Talent Means Paying Attention….

I think I can honestly say that I don’t put a lot of stock in the abstract notion of Talent. Sure, you might catch me saying, “they’re really talented!” every so often. But I suppose I generally mean something like, “They are really good at what they do!” But as regards an idea of unique capability, instilled or preordained… And especially as regards some concept of unlearned and yet preexisting skill, I particularly do not agree. I actually do think it is learned.

Imagine that two young people are sitting in a French class, French 101, neither having ever studied the language. And yet one proves to be better at it right from the get-go. Why should this be? Clearly the better one is “talented.” But what does that mean? How can someone be better with languages without ever having studied them? Answer: This actually isn’t new to them.

This novice has probably been conscious of sounds, sensitive to them and attentive to their nuances, for a very long time. By the time this kid arrives in his first French class, he/she has actually been casually paying attention to these sorts of things for many years, watching people talk, listening to human sounds, accents, etc., but it has never been given focused parameters as specific as a particular language, and adding this only highlights the already developing skills. Meanwhile, the other youngster has perhaps been highly attentive to mechanical things, with minimal tutelage but years of fascination, and will prove to be “talented” at geometry or engineering, etc.

And yet we don’t use talent and skill as synonyms very often. We reserve “talent” for an idea more mysterious, as though the most agnostic of us were perfectly willing to acknowledge the hand of God in this case. But I do believe it to be skill- untrained, undirected, undisciplined, and vague beginnings of skill that arise from a child becoming piqued, intrigued or enthralled by a particular observation.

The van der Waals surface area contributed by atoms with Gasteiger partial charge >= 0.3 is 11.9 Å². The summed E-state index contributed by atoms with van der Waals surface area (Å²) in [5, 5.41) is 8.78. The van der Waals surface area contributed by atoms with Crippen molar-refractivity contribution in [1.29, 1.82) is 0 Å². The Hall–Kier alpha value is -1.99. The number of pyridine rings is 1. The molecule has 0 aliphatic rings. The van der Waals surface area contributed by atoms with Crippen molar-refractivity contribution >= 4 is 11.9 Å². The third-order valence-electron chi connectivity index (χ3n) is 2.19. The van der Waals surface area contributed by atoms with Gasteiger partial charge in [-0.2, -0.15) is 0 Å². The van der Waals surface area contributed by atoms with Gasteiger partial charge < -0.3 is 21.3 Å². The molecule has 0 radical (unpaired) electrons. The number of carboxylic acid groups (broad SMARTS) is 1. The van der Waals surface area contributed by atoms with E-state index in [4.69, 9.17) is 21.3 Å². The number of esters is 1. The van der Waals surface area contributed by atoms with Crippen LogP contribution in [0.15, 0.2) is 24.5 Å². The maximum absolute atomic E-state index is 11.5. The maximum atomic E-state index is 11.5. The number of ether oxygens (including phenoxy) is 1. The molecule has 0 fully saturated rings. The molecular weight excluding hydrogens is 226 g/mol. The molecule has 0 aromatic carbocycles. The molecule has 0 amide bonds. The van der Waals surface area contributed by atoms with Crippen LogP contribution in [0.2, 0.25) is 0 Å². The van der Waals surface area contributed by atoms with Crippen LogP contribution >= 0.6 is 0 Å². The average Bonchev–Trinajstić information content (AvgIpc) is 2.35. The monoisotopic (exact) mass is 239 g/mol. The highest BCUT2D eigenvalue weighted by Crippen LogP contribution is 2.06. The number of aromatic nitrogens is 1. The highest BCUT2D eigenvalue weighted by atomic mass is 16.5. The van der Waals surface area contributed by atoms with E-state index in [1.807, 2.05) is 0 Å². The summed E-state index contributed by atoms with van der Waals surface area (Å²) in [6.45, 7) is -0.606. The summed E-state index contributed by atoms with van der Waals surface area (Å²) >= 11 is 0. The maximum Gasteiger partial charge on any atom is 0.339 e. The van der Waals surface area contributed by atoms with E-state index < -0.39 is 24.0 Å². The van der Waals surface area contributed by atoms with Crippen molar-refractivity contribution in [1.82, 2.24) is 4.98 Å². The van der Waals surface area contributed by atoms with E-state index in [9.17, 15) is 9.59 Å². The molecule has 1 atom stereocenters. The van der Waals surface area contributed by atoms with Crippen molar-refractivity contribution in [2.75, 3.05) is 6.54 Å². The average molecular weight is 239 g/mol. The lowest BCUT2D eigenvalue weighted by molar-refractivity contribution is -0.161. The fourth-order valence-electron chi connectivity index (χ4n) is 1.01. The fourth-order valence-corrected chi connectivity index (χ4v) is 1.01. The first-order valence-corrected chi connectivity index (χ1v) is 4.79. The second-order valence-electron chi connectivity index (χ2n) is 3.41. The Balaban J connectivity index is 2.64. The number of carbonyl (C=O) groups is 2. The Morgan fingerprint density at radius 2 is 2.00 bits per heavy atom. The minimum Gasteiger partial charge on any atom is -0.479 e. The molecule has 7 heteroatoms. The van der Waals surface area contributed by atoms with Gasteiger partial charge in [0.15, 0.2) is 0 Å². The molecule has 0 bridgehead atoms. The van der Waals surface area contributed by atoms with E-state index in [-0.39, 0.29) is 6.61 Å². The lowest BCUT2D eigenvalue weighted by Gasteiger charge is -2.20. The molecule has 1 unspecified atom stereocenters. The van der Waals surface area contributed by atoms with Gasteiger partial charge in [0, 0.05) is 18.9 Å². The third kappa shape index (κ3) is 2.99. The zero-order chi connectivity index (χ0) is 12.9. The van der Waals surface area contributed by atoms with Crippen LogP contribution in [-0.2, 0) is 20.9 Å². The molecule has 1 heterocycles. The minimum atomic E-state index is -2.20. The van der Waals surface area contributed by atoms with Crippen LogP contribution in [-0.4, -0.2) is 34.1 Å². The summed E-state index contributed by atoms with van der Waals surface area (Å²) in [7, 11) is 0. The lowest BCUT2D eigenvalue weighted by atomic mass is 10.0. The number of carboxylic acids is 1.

And that is perhaps what I might agree is inherent, by DNA or the Divine: The predisposition. No one knows what a child might find captivating, and that is its own kind of fascinating development. But we tend to look at the fruits of that focus and deem the resulting skill “talent”. Even dictionaries define talent as “Natural aptitude or skill.” Personally, I don’t know many skills that are “natural” without acquisition or cultivation; even basic things. I’ve never met a child that was potty trained without being taught, for example.

Now, I am not sure that this is a terribly important distinction. Or at least, I really would love if it were not. But in our era of [Insert country name here]’s Got Talent, American Idol and the like, with young people desperately looking for validation as a “real talent,” it seems that skill is going more and more by the wayside as a worthwhile endeavor and the “talented” young person needs only to be discovered as the final step to being a real artist…… This leads to people who level off at the point where casual efforts must give way to focused efforts, and it results in coaching and instruction being received as insult or implied negation of talent. And talent and hard work become antithetical to one another.

But if talent and skill are synonyms………..?

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